“E koro, purea ake te rangi!”
O sir, cast the spell to stop the rain!
Noon, 21 November, 1841, Bay of Islands, New Zealand.
There is a deluge raging around me, but . . . I am gazing through the deluge . . . as I am staring . . . at them . . . at the Robertons.
Their burnt corpses are lying in a large clearing carved through the thick tangle of ferns and trees of Motuarohia Island. Their house was the only settlement among the lush greens and dark browns here and now it is gone; a large black smear of char and a fallen frame of burnt jutting timber is all that remains.
I continue to stare, through the bodies of the Robertons, and never has the land been so quiet. Even with this endless rain pouring off everything in sight, with thunder groaning and lightning scintillating the horizon, it is silent; the world is simply soundlessly flickering before me like a candle alone in the darkness. There are birds somewhere hiding from the sky’s tantrum, animals burrowed and dry, insects buried, the cicada waiting for its leap and roaring ascent. Life is here, hidden amongst the death and darkness of these burnt Pākehā bodies, more vivid to me than ever and it is throbbing with horror.
The thunderstorm that sends the rain is right above us and has been raging for nearly two days. It is like this storm and these bodies are linked, as if Tāwhirimātea, the god of the tempest, is trying to wash them away.
I wish he would.
The four corpses lie about ten yards away from me, not far from the waterlogged vegetable patch. Three of them are burnt beyond recognition and scattered haphazardly like black clumps of beached seaweed upon a shore. I can see the charred remnants of heavy white cotton from the hem of one of the little one’s skirts, little Askena. One of the boy, Gordon’s, brown leather shoes lies sodden, with laces still tied, on the wet ground away from the house. They used to run around the island playfully, laughing together and I used to watch them and sometimes join in. I look down and see I am standing amongst a scattering of shrivelled rhubarb leaves, one of the stalks only half eaten. A long, black sigh escapes me.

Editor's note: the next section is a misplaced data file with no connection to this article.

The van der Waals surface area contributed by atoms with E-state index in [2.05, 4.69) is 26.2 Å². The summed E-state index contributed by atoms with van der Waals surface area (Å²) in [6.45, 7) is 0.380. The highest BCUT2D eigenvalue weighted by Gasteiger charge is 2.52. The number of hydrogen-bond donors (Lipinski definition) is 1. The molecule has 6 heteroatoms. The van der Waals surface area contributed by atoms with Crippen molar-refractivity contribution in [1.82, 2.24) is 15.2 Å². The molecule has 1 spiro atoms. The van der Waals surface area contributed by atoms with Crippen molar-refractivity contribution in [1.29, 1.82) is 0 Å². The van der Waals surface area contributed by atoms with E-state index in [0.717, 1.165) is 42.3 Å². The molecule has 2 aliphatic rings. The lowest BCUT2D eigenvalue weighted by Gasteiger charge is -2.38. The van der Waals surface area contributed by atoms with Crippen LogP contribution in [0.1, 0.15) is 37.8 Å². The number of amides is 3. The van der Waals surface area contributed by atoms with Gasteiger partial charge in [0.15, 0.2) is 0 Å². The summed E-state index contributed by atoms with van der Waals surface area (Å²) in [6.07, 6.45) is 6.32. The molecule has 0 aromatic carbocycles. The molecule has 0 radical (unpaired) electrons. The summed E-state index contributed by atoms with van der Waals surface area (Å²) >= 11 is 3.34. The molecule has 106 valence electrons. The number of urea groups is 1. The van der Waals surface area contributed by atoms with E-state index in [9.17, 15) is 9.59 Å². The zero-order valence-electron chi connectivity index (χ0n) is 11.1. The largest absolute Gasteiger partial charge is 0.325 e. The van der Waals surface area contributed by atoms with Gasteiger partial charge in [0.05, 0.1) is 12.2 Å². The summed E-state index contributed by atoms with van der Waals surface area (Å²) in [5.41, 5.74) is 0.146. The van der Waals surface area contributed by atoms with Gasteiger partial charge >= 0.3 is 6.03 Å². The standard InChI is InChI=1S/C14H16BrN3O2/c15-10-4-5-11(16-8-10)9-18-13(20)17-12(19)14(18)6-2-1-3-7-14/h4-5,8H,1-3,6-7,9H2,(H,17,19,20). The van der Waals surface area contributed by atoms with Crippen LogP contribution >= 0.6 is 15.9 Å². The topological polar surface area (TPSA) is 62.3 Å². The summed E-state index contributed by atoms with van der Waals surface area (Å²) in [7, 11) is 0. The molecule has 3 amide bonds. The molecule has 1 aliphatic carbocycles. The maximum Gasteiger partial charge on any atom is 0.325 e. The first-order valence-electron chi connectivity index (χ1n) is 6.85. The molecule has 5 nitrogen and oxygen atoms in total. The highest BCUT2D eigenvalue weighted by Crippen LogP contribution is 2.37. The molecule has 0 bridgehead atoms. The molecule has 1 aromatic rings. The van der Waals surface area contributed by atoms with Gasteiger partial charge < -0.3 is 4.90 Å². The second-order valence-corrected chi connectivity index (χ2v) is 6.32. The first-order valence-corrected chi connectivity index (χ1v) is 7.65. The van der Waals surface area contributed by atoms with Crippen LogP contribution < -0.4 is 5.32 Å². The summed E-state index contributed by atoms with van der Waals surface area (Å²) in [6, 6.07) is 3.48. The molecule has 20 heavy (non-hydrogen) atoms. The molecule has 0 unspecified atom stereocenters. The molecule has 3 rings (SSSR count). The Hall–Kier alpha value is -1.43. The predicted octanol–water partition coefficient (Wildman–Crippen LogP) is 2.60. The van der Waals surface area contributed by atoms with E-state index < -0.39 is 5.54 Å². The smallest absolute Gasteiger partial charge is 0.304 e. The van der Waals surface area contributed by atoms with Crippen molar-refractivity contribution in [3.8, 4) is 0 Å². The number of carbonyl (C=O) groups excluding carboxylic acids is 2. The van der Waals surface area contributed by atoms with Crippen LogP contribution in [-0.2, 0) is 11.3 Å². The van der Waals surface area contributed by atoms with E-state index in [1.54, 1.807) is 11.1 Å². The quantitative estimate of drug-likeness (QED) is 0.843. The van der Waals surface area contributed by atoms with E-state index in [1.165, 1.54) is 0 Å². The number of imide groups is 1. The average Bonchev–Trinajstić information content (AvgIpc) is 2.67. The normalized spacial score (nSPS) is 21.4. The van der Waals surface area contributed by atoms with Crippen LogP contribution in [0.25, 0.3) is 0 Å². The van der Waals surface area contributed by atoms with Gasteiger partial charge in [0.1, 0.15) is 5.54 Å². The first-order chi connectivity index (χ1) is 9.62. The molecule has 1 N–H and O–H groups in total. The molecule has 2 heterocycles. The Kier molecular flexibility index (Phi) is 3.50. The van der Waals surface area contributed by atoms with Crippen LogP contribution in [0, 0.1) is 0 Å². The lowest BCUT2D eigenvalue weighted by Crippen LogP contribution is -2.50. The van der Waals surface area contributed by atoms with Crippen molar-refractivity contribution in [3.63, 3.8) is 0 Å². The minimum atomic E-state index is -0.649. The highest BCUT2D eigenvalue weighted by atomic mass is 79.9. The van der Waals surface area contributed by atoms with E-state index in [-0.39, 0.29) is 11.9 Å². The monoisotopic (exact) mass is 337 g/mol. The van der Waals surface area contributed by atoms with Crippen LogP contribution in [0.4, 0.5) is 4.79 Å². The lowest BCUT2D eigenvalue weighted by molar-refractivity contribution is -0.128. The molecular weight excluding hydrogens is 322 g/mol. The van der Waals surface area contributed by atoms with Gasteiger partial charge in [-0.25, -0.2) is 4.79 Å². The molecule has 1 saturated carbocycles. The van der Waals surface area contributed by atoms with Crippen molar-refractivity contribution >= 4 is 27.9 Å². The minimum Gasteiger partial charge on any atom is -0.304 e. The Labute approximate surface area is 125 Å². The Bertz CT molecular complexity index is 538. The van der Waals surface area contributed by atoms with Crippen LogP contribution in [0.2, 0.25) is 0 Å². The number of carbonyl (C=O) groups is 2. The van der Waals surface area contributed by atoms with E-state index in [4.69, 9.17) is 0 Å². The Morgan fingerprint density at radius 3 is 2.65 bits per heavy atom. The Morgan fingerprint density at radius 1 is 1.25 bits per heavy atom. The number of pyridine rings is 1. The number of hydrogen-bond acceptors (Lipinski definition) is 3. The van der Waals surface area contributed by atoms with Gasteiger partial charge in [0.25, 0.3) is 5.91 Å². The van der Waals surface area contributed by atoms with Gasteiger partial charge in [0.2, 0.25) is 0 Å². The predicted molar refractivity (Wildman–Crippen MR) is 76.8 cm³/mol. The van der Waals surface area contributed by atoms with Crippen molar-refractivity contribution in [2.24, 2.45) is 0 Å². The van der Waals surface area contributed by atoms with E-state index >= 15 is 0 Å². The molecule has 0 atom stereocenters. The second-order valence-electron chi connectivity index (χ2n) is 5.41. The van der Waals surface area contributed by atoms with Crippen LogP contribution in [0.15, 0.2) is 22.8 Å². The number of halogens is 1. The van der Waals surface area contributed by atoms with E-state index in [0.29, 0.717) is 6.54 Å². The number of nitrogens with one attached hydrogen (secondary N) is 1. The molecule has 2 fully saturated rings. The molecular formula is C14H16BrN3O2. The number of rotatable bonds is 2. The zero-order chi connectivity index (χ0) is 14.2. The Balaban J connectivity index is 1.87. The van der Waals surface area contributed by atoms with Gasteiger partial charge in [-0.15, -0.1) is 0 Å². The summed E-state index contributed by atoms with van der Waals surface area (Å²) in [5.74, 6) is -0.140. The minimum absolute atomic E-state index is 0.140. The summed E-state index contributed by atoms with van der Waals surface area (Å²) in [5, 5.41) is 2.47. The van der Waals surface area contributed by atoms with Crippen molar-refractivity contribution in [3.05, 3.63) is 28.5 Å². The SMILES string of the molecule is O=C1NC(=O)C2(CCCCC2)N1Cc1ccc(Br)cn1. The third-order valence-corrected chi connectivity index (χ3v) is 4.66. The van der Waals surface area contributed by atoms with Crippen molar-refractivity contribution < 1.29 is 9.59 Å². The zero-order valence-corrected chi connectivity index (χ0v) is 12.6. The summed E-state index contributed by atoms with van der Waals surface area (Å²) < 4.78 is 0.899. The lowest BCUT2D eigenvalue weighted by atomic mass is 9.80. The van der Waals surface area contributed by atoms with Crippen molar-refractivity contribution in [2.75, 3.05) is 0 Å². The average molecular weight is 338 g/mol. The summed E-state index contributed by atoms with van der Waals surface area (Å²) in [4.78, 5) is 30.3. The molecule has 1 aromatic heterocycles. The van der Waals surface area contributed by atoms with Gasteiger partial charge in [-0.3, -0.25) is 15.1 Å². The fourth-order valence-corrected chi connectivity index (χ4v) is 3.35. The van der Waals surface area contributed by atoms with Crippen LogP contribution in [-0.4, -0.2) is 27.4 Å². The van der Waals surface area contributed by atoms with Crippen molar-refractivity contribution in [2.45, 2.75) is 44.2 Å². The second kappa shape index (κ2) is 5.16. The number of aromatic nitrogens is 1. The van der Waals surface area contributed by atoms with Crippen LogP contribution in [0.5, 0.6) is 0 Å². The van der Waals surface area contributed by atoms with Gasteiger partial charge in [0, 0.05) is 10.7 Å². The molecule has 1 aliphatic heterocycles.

The silence thickens with these thoughts of the children, leaving me heavy and drained.
“Why?” I whisper. It is like my voice is floating off into the rain.
Ata, I am tired.
A shroud of numbness covers me, pulsing as I continue to stare at them, entranced and weary after a listless night over in Paihia where the chiefs of the Ngā Puhi talked an eternity. They discussed what was to be done about the events that occurred on this island yesterday and even this morning before I left to come back here, they were still unsure of whom to blame.
The body of a man lies further away, unburnt on his side, just past the blackened remains of the Roberton house; it is old Thomas Bull, a farm hand for the family. Someone has put a blanket over him that is now soaked from winter’s last stand, its hem ending unseen in a murky red-brown slough that has pooled around him. Watching him now, through the driving rain, lying peacefully on his side, a man would be forgiven the folly of thinking he still dozed beneath the blooded pink linen. Removal of his shroud would reveal the large axe gash running through his neck and head and put your thinking straight – he sleeps not – or maybe he sleeps eternally. They should be buried or whatever the Pākehā custom is – put to rest – then the storm will stop and Tāwhirimātea will sleep and peace will come.
The wind suddenly kicks and whips my clothes about my body, pulling me from my trance. Takurua’s wintery fingers still cling to this land but soon it will be summer. I look forward to that, as I’ll be a little freer after I don a light shirt and shed this long, thick European jacket my father makes me wear.
I look back towards the beach and the dozen other Māori with me. Most of them are dressed in a mismatch of European and our Māori clothes, although some wear nothing but traditional Māori garb as they find Pākehā clothing too tight. A few have guns slung over their backs – a few even have shot for them. They are talking loudly in the rain, fighting over what to do, as we are all worried.
One of them, Emoka, is wearing a thick waistcoat, a piupiu and a battered top hat with water trickling off its back end. He has a faded pink parasol and points it at the burnt frame of the house and declares loudly in Māori; “If they think this was done by us then it means war with the Pākehā! I’m sure it does!”
He may be right.
He walks towards me gruffly with his brummagem slung over his shoulder.
“What did you see, Maketu? What happened here?”